Reservable West Campus Spaces. On-campus residents may also reserve several spaces on West campus--the Student Center Garden (between the Student Center and DuPont Gym), barbecue pits near Kresge Auditorium, and an area near the DuPont Tennis Courts (See Campus Activities Complex webpage).

Other Non-Residential Outdoor Common Areas. On-campus residents and faculty, staff, and students with a valid Covid Pass may use designated spaces in outdoor common areas (e.g., Killian Court, Hockfield Court) marked by fencing or circles painted on the ground. Spaces will have a posted occupancy limit (Max 50, groups of up to ten people). 

Massachusetts or Cambridge may have less restrictive guidelines on face-coverings and physical distancing when outdoors, particularly for construction workers who mostly work outside. Whatever the state or city may say, MIT reminds you to wear a face-covering if you cannot remain six feet apart from others at all times when outdoors.

Kitchens. All floor kitchens are closed except to residents whose living units don’t have kitchens (e.g., single rooms in 70 Amherst and three-bedroom suites in Ashdown). Observe capacity limits, and clean kitchen utensils and surfaces thoroughly after use. House operations managers will ensure that cleaning supplies are available.

Laundry. Laundry rooms remain available to residents. Please follow all posted regulations in the laundry room, including practicing physical distancing and wearing a face covering. Students may use the Washlava app (available for iOS and Android) to reserve machines and monitor laundry cycles. Watch this video to get a sense of how Washlava works. For detailed guidance on how to best clean your clothing and personal spaces, visit the CDC’s website by clicking here.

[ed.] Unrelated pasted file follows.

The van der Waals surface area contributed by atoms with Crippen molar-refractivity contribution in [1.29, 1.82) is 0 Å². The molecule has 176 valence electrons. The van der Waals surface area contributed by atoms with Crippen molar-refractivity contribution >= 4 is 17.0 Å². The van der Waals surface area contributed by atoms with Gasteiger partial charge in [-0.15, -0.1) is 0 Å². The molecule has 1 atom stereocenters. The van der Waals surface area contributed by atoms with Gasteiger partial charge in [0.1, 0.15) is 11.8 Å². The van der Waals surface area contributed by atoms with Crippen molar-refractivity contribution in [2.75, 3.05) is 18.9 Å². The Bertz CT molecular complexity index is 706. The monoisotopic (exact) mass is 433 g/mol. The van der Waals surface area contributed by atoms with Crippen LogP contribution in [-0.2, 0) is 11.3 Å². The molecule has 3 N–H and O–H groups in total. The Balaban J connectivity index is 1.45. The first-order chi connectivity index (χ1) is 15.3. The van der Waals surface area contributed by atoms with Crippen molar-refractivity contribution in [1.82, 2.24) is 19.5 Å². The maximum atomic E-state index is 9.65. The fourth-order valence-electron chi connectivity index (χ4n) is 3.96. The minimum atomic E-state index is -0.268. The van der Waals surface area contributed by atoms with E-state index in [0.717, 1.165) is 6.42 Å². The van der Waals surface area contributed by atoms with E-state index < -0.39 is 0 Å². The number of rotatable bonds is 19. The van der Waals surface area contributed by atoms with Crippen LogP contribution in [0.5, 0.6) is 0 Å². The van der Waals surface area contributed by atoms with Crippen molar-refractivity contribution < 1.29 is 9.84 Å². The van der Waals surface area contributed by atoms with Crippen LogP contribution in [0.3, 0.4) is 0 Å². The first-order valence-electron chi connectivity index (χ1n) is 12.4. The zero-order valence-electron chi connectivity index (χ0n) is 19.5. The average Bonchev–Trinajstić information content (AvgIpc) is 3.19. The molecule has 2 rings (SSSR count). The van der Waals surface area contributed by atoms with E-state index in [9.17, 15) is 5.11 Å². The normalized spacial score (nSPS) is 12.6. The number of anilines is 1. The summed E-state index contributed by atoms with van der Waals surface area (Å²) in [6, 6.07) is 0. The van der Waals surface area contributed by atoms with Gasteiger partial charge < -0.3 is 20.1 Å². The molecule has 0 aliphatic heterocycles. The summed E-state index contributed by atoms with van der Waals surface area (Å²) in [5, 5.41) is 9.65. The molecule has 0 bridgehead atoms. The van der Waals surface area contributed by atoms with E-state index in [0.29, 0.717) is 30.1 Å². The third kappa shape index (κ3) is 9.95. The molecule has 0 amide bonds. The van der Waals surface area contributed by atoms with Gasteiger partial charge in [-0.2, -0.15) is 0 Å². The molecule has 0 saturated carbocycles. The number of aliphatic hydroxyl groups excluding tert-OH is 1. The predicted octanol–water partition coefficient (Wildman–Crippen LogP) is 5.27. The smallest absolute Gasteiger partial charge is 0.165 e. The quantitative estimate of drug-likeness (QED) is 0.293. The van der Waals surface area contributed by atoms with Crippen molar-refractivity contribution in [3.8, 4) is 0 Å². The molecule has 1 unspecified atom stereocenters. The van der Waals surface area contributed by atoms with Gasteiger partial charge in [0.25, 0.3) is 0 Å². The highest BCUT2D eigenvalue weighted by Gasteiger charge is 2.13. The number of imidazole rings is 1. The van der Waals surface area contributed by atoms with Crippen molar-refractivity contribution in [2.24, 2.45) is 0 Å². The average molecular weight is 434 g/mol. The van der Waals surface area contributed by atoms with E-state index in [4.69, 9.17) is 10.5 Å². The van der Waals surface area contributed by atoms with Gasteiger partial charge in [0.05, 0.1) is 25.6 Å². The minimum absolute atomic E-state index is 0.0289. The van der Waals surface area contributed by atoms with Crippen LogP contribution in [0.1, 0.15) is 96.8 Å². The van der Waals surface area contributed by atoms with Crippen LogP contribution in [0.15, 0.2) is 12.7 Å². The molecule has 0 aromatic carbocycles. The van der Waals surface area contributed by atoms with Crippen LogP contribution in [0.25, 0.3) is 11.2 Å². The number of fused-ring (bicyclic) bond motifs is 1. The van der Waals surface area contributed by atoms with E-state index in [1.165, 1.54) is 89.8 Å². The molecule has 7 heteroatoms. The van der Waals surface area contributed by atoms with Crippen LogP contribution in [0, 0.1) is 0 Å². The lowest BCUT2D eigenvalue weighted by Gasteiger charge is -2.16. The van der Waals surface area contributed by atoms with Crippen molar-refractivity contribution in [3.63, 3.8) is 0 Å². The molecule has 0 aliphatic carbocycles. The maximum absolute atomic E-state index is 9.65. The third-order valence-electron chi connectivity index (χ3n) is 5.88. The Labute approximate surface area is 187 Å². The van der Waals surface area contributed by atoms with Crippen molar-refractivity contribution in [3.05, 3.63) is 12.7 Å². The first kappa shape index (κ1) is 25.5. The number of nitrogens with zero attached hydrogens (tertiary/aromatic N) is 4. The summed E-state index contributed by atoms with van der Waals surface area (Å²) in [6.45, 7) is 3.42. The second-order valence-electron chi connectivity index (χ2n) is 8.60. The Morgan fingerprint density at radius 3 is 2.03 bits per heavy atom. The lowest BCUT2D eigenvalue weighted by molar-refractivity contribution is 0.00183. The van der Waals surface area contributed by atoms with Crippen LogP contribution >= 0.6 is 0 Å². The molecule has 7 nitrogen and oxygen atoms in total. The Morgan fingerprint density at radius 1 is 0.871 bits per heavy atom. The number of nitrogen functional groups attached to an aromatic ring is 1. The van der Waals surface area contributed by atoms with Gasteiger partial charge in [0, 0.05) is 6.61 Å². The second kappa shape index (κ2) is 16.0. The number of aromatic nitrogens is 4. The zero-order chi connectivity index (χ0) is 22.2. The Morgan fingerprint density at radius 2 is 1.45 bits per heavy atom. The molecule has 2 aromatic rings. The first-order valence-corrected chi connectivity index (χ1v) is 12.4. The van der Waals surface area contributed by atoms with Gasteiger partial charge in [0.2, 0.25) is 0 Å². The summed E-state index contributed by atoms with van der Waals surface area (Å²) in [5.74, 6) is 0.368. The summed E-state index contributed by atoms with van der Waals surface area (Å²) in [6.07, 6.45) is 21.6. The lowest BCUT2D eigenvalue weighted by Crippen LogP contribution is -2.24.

Visitors to graduate residence halls

You may have one friend who also lives in your house visit your private room. If you live with other people (e.g., in a suite), please discuss this with your suitemates before your visitor arrives and be mindful of their situation and concerns. Students in quarantine are not permitted visitors at any time during isolation. Additional exceptions for graduate student visitors are for the reasons noted below:

  • Pre-approved friends or family members who are helping residents move to an off-campus location; or
  • A childcare or healthcare provider who comes to graduate students’ Eastgate or Westgate apartments during working hours to provide essential support for graduate students’ health or wellbeing, or who allows graduate students to continue their research or teaching duties.

Graduate residents should contact Associate Dean Naomi Carton via e-mail at naomic@mit.edu to request an exception.

STAYING WELL AND GETTING SUPPORT

Care for Your Mind

Taking care of your mind is critical to managing your feelings, thoughts, and behaviors, and also allows you to reason, innovate, practice self-compassion, empathize, and develop insight.

Care for Your Body

Caring for your body is foundational to wellbeing and includes getting good sleep, physical exercise, and eating well.

Build Healthy Relationships

Healthy relationships and meaningful connections help create thriving communities where everyone feels valued and respected.

Find a Sense of Purpose